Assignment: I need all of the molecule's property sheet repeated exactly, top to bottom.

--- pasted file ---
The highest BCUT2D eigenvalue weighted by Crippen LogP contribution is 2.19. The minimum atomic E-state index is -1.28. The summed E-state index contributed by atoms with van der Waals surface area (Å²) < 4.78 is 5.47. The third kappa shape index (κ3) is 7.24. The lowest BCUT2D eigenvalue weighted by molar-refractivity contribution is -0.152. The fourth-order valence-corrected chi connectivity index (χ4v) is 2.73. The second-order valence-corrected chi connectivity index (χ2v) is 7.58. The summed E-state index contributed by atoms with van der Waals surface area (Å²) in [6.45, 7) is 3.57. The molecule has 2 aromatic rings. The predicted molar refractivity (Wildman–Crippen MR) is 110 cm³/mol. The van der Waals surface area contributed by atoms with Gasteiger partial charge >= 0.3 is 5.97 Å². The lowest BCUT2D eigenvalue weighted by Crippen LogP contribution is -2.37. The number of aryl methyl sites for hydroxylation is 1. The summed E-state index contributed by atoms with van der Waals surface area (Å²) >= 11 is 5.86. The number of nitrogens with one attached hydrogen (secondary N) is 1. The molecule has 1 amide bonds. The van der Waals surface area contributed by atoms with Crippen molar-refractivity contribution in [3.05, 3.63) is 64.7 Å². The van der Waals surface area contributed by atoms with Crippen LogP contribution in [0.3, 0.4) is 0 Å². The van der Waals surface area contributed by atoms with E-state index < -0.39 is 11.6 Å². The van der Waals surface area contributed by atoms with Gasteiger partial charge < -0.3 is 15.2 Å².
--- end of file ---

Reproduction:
The highest BCUT2D eigenvalue weighted by Crippen LogP contribution is 2.19. The minimum atomic E-state index is -1.28. The summed E-state index contributed by atoms with van der Waals surface area (Å²) < 4.78 is 5.47. The third kappa shape index (κ3) is 7.24. The lowest BCUT2D eigenvalue weighted by molar-refractivity contribution is -0.152. The fourth-order valence-corrected chi connectivity index (χ4v) is 2.73. The second-order valence-corrected chi connectivity index (χ2v) is 7.58. The summed E-state index contributed by atoms with van der Waals surface area (Å²) in [6.45, 7) is 3.57. The molecule has 2 aromatic rings. The predicted molar refractivity (Wildman–Crippen MR) is 110 cm³/mol. The van der Waals surface area contributed by atoms with Gasteiger partial charge >= 0.3 is 5.97 Å². The lowest BCUT2D eigenvalue weighted by Crippen LogP contribution is -2.37. The number of aryl methyl sites for hydroxylation is 1. The summed E-state index contributed by atoms with van der Waals surface area (Å²) >= 11 is 5.86. The number of nitrogens with one attached hydrogen (secondary N) is 1. The molecule has 1 amide bonds. The van der Waals surface area contributed by atoms with Crippen molar-refractivity contribution in [3.05, 3.63) is 64.7 Å². The van der Waals surface area contributed by atoms with Crippen LogP contribution in [0.3, 0.4) is 0 Å². The van der Waals surface area contributed by atoms with E-state index < -0.39 is 11.6 Å². The van der Waals surface area contributed by atoms with Gasteiger partial charge < -0.3 is 15.2 Å².